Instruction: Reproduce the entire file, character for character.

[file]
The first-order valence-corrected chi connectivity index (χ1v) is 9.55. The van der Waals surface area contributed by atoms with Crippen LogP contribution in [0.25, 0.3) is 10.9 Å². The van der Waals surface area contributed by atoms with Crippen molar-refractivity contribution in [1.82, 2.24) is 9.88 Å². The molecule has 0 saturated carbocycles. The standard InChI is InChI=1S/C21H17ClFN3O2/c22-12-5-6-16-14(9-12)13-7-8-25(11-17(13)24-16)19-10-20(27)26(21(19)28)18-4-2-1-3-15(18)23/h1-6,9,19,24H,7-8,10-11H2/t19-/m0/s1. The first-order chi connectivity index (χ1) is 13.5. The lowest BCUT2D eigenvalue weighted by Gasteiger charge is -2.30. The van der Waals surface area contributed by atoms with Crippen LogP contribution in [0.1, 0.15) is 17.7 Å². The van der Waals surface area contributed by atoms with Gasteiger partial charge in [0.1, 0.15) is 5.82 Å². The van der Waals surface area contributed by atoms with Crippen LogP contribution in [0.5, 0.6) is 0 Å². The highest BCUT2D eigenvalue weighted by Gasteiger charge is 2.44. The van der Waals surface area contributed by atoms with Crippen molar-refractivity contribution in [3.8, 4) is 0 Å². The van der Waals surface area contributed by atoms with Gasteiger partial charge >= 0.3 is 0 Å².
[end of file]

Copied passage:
The first-order valence-corrected chi connectivity index (χ1v) is 9.55. The van der Waals surface area contributed by atoms with Crippen LogP contribution in [0.25, 0.3) is 10.9 Å². The van der Waals surface area contributed by atoms with Crippen molar-refractivity contribution in [1.82, 2.24) is 9.88 Å². The molecule has 0 saturated carbocycles. The standard InChI is InChI=1S/C21H17ClFN3O2/c22-12-5-6-16-14(9-12)13-7-8-25(11-17(13)24-16)19-10-20(27)26(21(19)28)18-4-2-1-3-15(18)23/h1-6,9,19,24H,7-8,10-11H2/t19-/m0/s1. The first-order chi connectivity index (χ1) is 13.5. The lowest BCUT2D eigenvalue weighted by Gasteiger charge is -2.30. The van der Waals surface area contributed by atoms with Crippen LogP contribution in [0.1, 0.15) is 17.7 Å². The van der Waals surface area contributed by atoms with Gasteiger partial charge in [0.1, 0.15) is 5.82 Å². The van der Waals surface area contributed by atoms with Crippen LogP contribution in [0.5, 0.6) is 0 Å². The highest BCUT2D eigenvalue weighted by Gasteiger charge is 2.44. The van der Waals surface area contributed by atoms with Crippen molar-refractivity contribution in [3.8, 4) is 0 Å². The van der Waals surface area contributed by atoms with Gasteiger partial charge >= 0.3 is 0 Å².